Though moderately entertaining in its combat and action scenes, “Dune’s” collection of earnest individuals—mother, father, son and savior, Paul’s love interest Chani, Fremen tribal leader Stilgar (Javier Bardem), even baddie Baron Harkonnen (Stellan Skarsgård), and more than a dozen other characters—cannot bring this desert saga to life. One expects more from director and co-writer Villeneuve (“Arrival,” “Sicario”). Maybe he’ll do better in “Dune: Part Two,” the opening of which, two years from now, was just announced.


Date: 2021

Stars: 2.5 (out of 4)

Director: Denis Villeneuve

Starring: Oscar Isaac, Timothée Chalamet, Josh Brolin, Rebecca Ferguson, Stellan Skarsgård, Javier Bardem, Stephen McKinley Henderson, Jason Momoa, Zendaya

Runtime: 135 minutes

Other Awards: 2 nominations to date

Availability: In theaters and streaming on HBOMax. For more future availability, see JustWatch here.


Lead image: To become a man, P​aul (Timothée Chalamet​) must separate from his mother (Rebecca Ferguson, right).


See all Five Cent Cine reviews by 2 Film Critics

Written by 2 Film Critics

2 Film Critics

William Graebner is Emeritus Professor of History, State University of New York, Fredonia, where he taught courses on film and American culture. He is the author or co-author of 11 books and more than 50 scholarly articles, including essays on “The Treasure of the Sierra Madre,” “McCabe and Mrs. Miller,” “The Poseidon Adventure,” and zombie films as they relate to the Holocaust. Dianne Bennett, the first woman to head a large U.S. law firm, is a retired U.S. tax lawyer.

Dianne and Bill were early and passionate attendees at the Toronto Film Festival, and today enjoy the film scenes of Los Angeles, Rome, London, and Buffalo, New York. They began reviewing films for the Rome-based website “TheAmerican/inItalia” in 2016, have maintained a blog on Rome for a decade, and published two alternative guidebooks to the Eternal City. They still can’t resist going to the movies, not to mention the ensuing discussions, sometimes heated, over a bottle of Arneis at the nearest wine bar.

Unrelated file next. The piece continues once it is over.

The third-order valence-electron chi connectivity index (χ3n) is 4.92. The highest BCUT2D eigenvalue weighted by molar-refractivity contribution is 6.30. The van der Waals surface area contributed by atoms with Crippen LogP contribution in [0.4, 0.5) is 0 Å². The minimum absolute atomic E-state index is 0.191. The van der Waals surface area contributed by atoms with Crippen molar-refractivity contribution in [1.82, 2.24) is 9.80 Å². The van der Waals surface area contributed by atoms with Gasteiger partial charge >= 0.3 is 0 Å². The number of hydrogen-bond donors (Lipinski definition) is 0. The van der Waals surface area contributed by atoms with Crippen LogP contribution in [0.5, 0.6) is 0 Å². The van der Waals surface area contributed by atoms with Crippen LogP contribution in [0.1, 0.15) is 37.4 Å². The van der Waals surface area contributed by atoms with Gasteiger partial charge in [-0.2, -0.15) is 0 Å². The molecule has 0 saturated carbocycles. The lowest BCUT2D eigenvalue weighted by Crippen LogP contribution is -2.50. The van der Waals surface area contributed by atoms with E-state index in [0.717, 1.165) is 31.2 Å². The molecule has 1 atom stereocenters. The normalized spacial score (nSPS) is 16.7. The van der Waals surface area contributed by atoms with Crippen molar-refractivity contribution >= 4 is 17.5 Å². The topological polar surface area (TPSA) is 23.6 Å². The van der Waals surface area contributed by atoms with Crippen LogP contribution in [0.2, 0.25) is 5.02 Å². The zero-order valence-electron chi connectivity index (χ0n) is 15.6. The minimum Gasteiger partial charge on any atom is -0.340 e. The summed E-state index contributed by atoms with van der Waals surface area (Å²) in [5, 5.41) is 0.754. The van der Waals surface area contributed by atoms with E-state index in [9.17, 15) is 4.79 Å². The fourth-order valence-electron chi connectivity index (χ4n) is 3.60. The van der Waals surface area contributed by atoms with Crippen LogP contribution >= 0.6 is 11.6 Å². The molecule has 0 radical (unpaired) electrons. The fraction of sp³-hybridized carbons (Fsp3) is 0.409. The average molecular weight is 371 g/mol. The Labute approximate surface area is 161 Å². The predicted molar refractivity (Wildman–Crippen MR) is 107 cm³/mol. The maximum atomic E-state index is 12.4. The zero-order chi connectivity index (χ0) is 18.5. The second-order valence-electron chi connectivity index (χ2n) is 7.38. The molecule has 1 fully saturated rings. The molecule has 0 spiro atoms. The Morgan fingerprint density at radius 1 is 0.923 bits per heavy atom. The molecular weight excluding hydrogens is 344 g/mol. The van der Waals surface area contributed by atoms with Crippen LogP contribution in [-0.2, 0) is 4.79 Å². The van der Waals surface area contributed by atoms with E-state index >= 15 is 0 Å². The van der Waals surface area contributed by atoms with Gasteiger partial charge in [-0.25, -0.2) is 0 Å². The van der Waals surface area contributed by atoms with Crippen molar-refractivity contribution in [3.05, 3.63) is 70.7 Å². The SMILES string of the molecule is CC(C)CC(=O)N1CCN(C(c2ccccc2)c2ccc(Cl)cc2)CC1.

​And that's just the beginning of our reviewing process. For one or two hours we discuss the film, as one of us takes notes. The notetaker transcribes the notes and prints two copies. Dianne or Bill (usually depending on who had the most compelling understanding of the film, or who was most taken with it) writes the first draft of the review--supposedly taking into account the views of the other--which is followed by 3, 4, or even 7 more drafts. At some point, sometimes days later, when we're both comfortable with the result (or accepting of it, anyway), it's done.

https://www.2filmcritics.com

View All Articles by 2 Film Critics
Hide Comments
Show Comments